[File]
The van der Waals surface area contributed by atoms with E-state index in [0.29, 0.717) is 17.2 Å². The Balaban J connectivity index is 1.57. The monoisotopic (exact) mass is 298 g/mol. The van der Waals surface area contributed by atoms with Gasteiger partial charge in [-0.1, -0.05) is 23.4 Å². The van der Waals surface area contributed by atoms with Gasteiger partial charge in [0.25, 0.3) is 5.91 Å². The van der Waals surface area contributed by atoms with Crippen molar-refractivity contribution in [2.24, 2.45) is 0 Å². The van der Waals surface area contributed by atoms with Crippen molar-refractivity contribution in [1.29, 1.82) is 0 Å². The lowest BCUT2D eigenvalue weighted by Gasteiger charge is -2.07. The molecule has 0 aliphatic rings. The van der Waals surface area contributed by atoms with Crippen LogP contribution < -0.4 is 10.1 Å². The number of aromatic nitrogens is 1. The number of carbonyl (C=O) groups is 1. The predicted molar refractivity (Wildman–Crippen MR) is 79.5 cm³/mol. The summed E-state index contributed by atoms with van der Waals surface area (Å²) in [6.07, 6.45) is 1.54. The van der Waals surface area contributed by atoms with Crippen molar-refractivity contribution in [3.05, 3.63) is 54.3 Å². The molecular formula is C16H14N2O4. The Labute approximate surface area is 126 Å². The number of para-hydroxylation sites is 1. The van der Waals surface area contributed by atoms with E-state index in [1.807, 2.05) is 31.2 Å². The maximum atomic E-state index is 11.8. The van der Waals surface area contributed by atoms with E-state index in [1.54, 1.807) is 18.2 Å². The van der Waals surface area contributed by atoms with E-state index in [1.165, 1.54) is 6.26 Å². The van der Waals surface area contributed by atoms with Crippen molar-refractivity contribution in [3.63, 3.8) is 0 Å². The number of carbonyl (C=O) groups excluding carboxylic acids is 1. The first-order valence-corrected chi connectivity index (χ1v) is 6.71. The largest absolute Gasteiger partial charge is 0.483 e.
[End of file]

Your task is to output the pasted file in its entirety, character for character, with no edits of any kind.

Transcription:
The van der Waals surface area contributed by atoms with E-state index in [0.29, 0.717) is 17.2 Å². The Balaban J connectivity index is 1.57. The monoisotopic (exact) mass is 298 g/mol. The van der Waals surface area contributed by atoms with Gasteiger partial charge in [-0.1, -0.05) is 23.4 Å². The van der Waals surface area contributed by atoms with Gasteiger partial charge in [0.25, 0.3) is 5.91 Å². The van der Waals surface area contributed by atoms with Crippen molar-refractivity contribution in [2.24, 2.45) is 0 Å². The van der Waals surface area contributed by atoms with Crippen molar-refractivity contribution in [1.29, 1.82) is 0 Å². The lowest BCUT2D eigenvalue weighted by Gasteiger charge is -2.07. The molecule has 0 aliphatic rings. The van der Waals surface area contributed by atoms with Crippen LogP contribution < -0.4 is 10.1 Å². The number of aromatic nitrogens is 1. The number of carbonyl (C=O) groups is 1. The predicted molar refractivity (Wildman–Crippen MR) is 79.5 cm³/mol. The summed E-state index contributed by atoms with van der Waals surface area (Å²) in [6.07, 6.45) is 1.54. The van der Waals surface area contributed by atoms with Crippen molar-refractivity contribution in [3.05, 3.63) is 54.3 Å². The molecular formula is C16H14N2O4. The Labute approximate surface area is 126 Å². The number of para-hydroxylation sites is 1. The van der Waals surface area contributed by atoms with E-state index in [1.807, 2.05) is 31.2 Å². The maximum atomic E-state index is 11.8. The van der Waals surface area contributed by atoms with E-state index in [1.54, 1.807) is 18.2 Å². The van der Waals surface area contributed by atoms with E-state index in [1.165, 1.54) is 6.26 Å². The van der Waals surface area contributed by atoms with Crippen molar-refractivity contribution in [3.63, 3.8) is 0 Å². The number of carbonyl (C=O) groups excluding carboxylic acids is 1. The first-order valence-corrected chi connectivity index (χ1v) is 6.71. The largest absolute Gasteiger partial charge is 0.483 e.